When people think about the human microbiome—the scientific term for all of the microbes that live in and on our bodies—the focus is often on bacteria. But Keisha Findley, the young researcher featured in today’s LabTV video, is fascinated by a different part of the microbiome: fungi.
While earning her Ph.D. at Duke University, Durham, N.C., Findley zeroed in on Cryptococcus neoformans, a common, single-celled fungus that can lead to life-threatening infections, especially in people with weakened immune systems. Now, as a postdoctoral fellow at NIH’s National Human Genome Research Institute, Bethesda, MD, she is part of an effort to survey all of the fungi, as well as bacteria, that live on healthy human skin. The goal is to get a baseline understanding of these microbial communities and then examine how they differ between healthy people and those with skin conditions such as acne, athlete’s foot, skin ulcers, psoriasis, or eczema.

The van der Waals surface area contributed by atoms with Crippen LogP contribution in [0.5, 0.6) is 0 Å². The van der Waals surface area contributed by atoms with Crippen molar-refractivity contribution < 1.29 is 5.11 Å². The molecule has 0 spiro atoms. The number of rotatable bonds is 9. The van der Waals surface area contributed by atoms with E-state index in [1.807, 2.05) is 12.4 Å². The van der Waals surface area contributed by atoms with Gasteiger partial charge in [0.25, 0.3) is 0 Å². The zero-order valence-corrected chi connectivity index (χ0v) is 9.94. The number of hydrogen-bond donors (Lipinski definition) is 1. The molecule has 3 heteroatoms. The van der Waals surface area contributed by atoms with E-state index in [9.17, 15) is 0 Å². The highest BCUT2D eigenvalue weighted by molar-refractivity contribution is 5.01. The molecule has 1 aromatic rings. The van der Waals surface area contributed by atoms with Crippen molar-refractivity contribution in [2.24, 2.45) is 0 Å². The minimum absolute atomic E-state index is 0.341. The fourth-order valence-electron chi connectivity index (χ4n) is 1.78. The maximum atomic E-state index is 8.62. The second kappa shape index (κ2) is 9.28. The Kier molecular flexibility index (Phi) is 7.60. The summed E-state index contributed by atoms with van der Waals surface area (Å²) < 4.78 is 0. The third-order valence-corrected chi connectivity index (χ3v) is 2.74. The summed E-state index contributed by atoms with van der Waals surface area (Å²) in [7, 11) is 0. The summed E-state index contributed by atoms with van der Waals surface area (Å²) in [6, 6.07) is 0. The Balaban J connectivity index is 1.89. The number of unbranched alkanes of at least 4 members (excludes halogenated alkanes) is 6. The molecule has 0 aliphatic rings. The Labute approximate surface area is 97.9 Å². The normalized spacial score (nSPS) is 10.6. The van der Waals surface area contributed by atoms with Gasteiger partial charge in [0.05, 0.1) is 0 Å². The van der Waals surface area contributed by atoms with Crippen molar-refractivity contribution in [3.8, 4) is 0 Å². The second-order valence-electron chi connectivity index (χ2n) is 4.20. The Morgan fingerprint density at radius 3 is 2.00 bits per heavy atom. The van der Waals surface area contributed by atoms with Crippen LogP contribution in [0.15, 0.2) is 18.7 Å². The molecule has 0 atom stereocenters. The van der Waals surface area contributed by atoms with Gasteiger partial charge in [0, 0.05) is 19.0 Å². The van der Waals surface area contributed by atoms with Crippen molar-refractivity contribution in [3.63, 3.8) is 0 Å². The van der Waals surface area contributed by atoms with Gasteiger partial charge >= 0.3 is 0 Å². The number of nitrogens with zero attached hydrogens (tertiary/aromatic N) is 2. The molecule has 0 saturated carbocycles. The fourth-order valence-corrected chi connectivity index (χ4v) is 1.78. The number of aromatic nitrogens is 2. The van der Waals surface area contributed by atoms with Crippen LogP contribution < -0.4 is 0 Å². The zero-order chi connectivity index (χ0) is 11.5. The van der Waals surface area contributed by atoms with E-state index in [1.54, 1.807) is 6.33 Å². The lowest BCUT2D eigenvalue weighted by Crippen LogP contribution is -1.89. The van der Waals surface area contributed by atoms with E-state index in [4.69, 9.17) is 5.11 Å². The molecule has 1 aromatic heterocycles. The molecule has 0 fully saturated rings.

Findley grew up not too far from NIH, in Takoma Park, MD. Her mother, who is a nurse, encouraged an interest in medicine and in caring for other people. She was also fortunate to have an inspiring science teacher in high school. Findley is following in the footsteps of her mentors by sharing her excitement for science in general, and microbiome research in particular, with students and their parents. “We’re only just beginning and there is so much more to explore,” she tells them.
Findley also wants young people to know that with hard work and persistence, a career in research is within anyone’s grasp.
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